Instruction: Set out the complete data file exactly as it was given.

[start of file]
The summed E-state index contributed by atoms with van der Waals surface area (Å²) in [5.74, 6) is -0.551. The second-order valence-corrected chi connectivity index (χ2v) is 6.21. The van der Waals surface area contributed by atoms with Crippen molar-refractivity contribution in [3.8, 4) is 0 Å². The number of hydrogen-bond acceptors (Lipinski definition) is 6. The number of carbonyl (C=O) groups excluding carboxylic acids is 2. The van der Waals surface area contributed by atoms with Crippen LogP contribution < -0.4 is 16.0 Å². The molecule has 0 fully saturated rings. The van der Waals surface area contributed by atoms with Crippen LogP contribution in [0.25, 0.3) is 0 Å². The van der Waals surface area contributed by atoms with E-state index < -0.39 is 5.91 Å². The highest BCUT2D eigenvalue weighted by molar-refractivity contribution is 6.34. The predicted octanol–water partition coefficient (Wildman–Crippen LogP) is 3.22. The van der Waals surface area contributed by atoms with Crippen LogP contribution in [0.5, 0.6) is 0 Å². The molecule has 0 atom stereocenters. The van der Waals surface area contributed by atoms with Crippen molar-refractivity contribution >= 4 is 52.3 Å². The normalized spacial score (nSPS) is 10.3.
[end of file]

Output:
The summed E-state index contributed by atoms with van der Waals surface area (Å²) in [5.74, 6) is -0.551. The second-order valence-corrected chi connectivity index (χ2v) is 6.21. The van der Waals surface area contributed by atoms with Crippen molar-refractivity contribution in [3.8, 4) is 0 Å². The number of hydrogen-bond acceptors (Lipinski definition) is 6. The number of carbonyl (C=O) groups excluding carboxylic acids is 2. The van der Waals surface area contributed by atoms with Crippen LogP contribution < -0.4 is 16.0 Å². The molecule has 0 fully saturated rings. The van der Waals surface area contributed by atoms with Crippen LogP contribution in [0.25, 0.3) is 0 Å². The van der Waals surface area contributed by atoms with E-state index < -0.39 is 5.91 Å². The highest BCUT2D eigenvalue weighted by molar-refractivity contribution is 6.34. The predicted octanol–water partition coefficient (Wildman–Crippen LogP) is 3.22. The van der Waals surface area contributed by atoms with Crippen LogP contribution in [0.5, 0.6) is 0 Å². The molecule has 0 atom stereocenters. The van der Waals surface area contributed by atoms with Crippen molar-refractivity contribution >= 4 is 52.3 Å². The normalized spacial score (nSPS) is 10.3.